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Showing posts from June, 2008

A soul food feast---why food was the best celebration of life

( Photo by Scott Peterson. ) Yesterday a good friend dropped by my house and said, "Come over for dinner later. I feel like cooking and having people over. Wear a swimsuit." "What can I bring?" I asked. "Anything you like. We're eating what makes us feel good," she said, "I already asked Friend and Other Friend. They're bringing side dishes and desserts." "So like an appetizer?" "Sure. Just come. I need to cook. I need to entertain." "Okay," I said. This friend's father passed away a couple of weeks ago. It was a surprise/not surprise. He'd been suffering strokes for years and---despite really effective treatment that not only prolonged his life, but also prolonged the quality of his life by minimizing the effects of the strokes---doctors had warned the family quite some time ago that the next big one would likely be fatal. So they knew that death loomed. When her father passed away, as her friend, I

Why I won't give up my day job to become a baker. Ever.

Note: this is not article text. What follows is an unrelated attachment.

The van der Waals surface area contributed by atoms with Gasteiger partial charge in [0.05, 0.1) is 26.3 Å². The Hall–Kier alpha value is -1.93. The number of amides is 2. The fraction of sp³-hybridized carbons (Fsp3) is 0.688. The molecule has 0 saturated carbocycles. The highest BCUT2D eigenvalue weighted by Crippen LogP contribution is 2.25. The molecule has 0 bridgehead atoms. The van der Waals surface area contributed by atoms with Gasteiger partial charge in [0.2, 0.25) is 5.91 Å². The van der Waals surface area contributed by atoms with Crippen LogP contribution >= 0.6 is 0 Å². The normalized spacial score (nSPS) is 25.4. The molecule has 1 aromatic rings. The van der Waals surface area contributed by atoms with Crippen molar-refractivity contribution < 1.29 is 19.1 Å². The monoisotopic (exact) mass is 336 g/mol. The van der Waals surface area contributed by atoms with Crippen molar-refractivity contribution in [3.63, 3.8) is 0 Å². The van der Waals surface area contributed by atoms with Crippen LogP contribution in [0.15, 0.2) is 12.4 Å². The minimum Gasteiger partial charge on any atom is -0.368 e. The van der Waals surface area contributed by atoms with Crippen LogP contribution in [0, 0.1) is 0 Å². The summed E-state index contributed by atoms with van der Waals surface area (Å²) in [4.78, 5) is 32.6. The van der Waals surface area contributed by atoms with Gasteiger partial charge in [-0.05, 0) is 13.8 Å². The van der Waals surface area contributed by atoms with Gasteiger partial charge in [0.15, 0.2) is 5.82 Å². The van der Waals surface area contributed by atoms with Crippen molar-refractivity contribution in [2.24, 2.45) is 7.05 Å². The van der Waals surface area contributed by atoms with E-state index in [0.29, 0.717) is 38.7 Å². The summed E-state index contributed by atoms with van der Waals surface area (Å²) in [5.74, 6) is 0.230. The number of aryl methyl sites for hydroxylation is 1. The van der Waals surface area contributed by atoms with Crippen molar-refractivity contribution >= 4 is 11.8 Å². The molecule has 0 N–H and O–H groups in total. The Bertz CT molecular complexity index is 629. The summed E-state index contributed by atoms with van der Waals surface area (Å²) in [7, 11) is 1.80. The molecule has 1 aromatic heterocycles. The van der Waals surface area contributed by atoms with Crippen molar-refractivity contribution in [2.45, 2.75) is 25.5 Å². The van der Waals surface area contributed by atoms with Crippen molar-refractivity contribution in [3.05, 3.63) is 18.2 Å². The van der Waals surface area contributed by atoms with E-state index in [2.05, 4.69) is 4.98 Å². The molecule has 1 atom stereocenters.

Yesterday we ran out of bread. That surprised me because we don't tend to eat that much bread in my family, and we spread what bread eating we do across a plethora of products (Kashi waffles, bagels, English muffins, etc.). However, apparently this past week saw a big run on the bread and we ran out, on a week I don't have a shopping trip planned.* Of course I didn't even have stale crusts left over from the previous weeks because of the Ginormous Seagull Feeding Disaster.** That's fine, though, because you can't keep a good woman down. I rooted in the pantry and found a box of bread mix. Excellent, I thought, I'll just whip up some homemade bread. The kids can help and we'll have an Activity! Some Fun! The house will smell delicious and we'll have bread for the week! I got the kids set up at their table with "helping" tasks (mixing flour and water) and set to it. Yeast and warm water, check, waiting, mixing bread ingredients, check. Waiting. M